Australia: Horse-racing lobby forces Sydney Opera House to advertise $13 million horse race

Events in Sydney over the past 10 days have provided a stark reminder of the nexus between Australia’s multi-million dollar horse racing and gambling industry, the mainstream media and the major political parties. They reveal precisely how this ignorant and grasping milieu, and its single-minded pursuit of personal gain, dictates and debases cultural life.

Last month Racing NSW demanded its “right” to advertise its forthcoming Everest Cup horse-race—a $13 million annual event at Sydney’s Royal Randwick racecourse—on the exterior of the Sydney Opera House (SOH).

The corporate gambling group wanted images of the competing horses, their barrier-draws, jockeys’ colours and the race trophy itself to be projected onto the world-renowned “sails” of the architecturally acclaimed building on October 9, a few days before the race.

The Everest Trophy is the world’s richest horse race with an entry fee of $600,000 per horse. The first prize in 2020 will have climbed to $15 million.

SOH chief executive Louise Herron opposed Racing NSW’s demand, informing state government officials, during a series of heated meetings, that it violated the building’s operating charter and would threaten its World Heritage listing. The charter states that projection of colours and images on to the sails of the Opera House should be “confined to exceptional, non-commercial occasions of brief duration.”

This conflict, however, was largely unknown to the city’s residents until the Rupert Murdoch-owned Daily Telegraph and Australian, along with 2GB radio announcer and extreme-right demagogue Alan Jones, joined the attack.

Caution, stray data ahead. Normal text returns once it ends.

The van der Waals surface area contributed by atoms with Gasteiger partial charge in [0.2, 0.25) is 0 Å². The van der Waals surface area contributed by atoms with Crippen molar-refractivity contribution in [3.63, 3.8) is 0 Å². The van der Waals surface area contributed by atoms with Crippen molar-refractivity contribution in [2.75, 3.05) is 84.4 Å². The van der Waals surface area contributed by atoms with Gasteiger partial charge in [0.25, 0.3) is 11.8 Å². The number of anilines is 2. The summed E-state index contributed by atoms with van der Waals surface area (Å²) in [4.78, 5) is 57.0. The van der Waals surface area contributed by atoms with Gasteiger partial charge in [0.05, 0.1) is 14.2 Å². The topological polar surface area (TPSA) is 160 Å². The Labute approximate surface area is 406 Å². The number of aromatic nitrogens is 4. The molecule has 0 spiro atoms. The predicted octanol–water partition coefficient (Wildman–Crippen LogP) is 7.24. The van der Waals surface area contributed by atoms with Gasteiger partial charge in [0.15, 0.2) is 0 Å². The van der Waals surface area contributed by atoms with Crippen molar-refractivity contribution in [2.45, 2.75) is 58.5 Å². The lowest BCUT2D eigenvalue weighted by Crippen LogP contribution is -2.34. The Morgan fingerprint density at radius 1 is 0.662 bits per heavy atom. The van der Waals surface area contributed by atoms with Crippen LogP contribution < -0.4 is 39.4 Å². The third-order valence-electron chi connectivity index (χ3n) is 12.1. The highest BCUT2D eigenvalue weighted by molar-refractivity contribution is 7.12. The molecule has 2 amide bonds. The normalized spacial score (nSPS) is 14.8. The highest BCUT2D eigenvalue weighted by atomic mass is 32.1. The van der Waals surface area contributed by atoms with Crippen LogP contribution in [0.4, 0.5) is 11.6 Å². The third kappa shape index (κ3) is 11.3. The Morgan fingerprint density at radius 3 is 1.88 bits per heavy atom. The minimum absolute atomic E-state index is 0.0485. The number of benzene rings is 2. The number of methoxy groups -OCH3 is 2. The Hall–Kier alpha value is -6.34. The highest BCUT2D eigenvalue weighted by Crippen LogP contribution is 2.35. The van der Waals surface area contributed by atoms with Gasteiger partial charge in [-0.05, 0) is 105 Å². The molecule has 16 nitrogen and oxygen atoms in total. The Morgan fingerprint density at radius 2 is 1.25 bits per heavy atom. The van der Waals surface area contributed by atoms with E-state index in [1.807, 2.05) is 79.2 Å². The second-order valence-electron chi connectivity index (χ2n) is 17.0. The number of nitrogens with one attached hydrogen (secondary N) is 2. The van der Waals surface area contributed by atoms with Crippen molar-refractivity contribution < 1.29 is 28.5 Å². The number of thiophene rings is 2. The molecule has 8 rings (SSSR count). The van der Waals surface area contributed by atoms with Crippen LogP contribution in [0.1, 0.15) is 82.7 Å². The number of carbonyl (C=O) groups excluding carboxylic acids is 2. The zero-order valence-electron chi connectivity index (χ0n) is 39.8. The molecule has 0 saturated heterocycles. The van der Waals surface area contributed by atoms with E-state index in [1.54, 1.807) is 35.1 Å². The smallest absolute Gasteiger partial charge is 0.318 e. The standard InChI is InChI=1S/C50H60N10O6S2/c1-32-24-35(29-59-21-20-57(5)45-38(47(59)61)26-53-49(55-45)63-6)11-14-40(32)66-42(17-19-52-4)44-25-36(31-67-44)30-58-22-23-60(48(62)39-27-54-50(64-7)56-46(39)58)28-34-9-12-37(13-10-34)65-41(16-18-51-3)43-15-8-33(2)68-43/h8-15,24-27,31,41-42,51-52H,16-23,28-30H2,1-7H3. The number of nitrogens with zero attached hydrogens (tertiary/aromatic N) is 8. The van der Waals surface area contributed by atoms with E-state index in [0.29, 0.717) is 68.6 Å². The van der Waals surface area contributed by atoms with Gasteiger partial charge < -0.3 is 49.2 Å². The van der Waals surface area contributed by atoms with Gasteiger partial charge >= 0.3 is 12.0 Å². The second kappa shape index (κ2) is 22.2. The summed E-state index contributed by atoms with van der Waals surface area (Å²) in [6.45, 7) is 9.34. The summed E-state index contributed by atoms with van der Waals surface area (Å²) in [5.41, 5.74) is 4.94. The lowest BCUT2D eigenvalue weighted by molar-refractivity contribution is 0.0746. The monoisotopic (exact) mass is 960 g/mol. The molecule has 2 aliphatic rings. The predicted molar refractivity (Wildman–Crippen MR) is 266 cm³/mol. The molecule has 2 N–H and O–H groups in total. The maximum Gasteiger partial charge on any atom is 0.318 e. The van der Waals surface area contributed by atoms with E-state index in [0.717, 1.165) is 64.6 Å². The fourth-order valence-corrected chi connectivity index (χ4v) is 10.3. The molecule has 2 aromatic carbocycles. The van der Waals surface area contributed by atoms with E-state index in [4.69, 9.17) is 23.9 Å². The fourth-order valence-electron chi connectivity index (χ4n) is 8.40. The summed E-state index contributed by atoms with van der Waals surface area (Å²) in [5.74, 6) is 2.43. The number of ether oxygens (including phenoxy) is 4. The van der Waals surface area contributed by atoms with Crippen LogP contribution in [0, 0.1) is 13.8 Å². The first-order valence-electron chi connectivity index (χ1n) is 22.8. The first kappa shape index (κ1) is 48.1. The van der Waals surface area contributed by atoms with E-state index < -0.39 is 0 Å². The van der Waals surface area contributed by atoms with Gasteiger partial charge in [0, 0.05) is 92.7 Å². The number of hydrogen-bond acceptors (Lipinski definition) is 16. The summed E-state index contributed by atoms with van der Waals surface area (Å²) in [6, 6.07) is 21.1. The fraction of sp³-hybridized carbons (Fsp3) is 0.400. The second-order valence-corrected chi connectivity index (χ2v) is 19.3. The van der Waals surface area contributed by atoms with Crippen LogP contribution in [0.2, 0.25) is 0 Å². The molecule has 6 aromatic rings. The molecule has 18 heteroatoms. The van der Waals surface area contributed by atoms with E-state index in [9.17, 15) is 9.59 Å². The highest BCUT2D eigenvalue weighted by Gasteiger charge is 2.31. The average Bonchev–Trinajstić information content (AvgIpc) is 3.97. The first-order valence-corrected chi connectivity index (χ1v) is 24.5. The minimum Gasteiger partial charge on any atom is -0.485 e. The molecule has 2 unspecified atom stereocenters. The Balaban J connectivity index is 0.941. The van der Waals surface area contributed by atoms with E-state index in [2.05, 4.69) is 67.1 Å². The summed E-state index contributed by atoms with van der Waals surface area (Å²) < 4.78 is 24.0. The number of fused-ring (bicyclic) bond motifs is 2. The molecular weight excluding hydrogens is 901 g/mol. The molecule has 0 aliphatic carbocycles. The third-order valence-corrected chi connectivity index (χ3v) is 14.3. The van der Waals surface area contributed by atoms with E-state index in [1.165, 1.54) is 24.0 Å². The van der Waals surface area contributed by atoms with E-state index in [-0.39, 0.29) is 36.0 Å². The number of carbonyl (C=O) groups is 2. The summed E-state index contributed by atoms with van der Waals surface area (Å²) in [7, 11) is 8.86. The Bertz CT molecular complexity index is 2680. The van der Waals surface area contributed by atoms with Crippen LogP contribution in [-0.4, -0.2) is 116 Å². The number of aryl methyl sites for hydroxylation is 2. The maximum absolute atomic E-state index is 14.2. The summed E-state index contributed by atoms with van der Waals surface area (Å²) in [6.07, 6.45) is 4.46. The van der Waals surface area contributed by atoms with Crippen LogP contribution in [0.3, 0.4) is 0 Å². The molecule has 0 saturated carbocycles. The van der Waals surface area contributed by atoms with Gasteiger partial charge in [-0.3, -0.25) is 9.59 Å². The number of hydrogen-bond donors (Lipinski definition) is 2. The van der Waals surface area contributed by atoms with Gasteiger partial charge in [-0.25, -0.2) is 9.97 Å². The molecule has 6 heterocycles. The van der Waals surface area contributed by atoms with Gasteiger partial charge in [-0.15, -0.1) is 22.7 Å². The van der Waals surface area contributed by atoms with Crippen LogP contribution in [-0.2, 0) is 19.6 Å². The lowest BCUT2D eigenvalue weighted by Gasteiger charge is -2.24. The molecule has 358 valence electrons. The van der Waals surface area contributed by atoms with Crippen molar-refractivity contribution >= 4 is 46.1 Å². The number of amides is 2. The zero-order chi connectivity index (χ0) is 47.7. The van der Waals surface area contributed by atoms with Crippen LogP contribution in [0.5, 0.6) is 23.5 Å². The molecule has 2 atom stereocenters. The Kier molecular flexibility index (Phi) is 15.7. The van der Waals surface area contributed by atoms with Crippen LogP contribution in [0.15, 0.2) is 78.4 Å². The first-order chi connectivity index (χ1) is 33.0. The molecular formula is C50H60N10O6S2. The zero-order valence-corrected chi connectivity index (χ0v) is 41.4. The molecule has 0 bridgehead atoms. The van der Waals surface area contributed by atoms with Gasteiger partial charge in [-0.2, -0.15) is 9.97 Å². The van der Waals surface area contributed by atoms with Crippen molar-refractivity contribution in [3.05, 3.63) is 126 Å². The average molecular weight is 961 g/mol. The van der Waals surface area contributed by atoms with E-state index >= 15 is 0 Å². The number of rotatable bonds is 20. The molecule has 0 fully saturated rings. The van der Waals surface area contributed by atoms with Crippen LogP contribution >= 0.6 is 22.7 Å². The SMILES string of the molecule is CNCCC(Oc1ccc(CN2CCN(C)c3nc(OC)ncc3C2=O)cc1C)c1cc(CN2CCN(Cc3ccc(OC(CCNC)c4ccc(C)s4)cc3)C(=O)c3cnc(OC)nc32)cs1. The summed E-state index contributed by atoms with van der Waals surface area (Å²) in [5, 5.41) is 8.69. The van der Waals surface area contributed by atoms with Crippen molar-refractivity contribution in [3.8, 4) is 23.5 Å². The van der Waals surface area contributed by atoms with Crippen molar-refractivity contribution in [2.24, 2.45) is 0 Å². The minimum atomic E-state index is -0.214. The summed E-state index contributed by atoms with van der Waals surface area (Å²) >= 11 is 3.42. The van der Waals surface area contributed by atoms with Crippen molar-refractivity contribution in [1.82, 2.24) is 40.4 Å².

Jones, 77, a multi-millionaire horse owner and major investor in the gambling industry, who is well-knwon for his anti-immigrant views, decided to interview the SOH’s Herron on his radio show. Two of Jones’s business partners in the racing industry had contenders in the Everest Trophy.

Jones demanded that Herron stop blocking Racing NSW and allow its advertising scheme to proceed. “Who the hell do you think you are?” he thundered on public radio. “ We own the Opera House! Do you get that message?”

When Herron refused to capitulate, Jones threatened to call NSW Premier Gladys Berejiklian and instruct her to immediately sack Herron.

A few hours later, Premier Berejiklian overruled SOH management and the official charter and ordered the October 9 advertising media display to proceed.

Jones’s bullying and the government decision provoked an immediate response from thousands of Sydney residents.

Scores of enraged social media posts and letters to the media denounced Jones’s outrageous behaviour, the blatant commercialisation of the building, and the government’s slavish relations with the gambling industry. The National Trust and peak architecture, visual arts and theatre organisations all issued statements opposing the decision.

The angry response followed allegations last month that Rupert Murdoch had called for the removal of Malcolm Turnbull as prime minister and revelations of government interference in the state-funded Australian Broadcasting Corporation.

Indifferent and contemptuous of the popular anger, newly appointed Prime Minister Scott Morrison, a former advertising and marketing executive, declared that the horse race was a “big money spinner” for NSW and advertising it on the SOH’s sails was a “no-brainer.”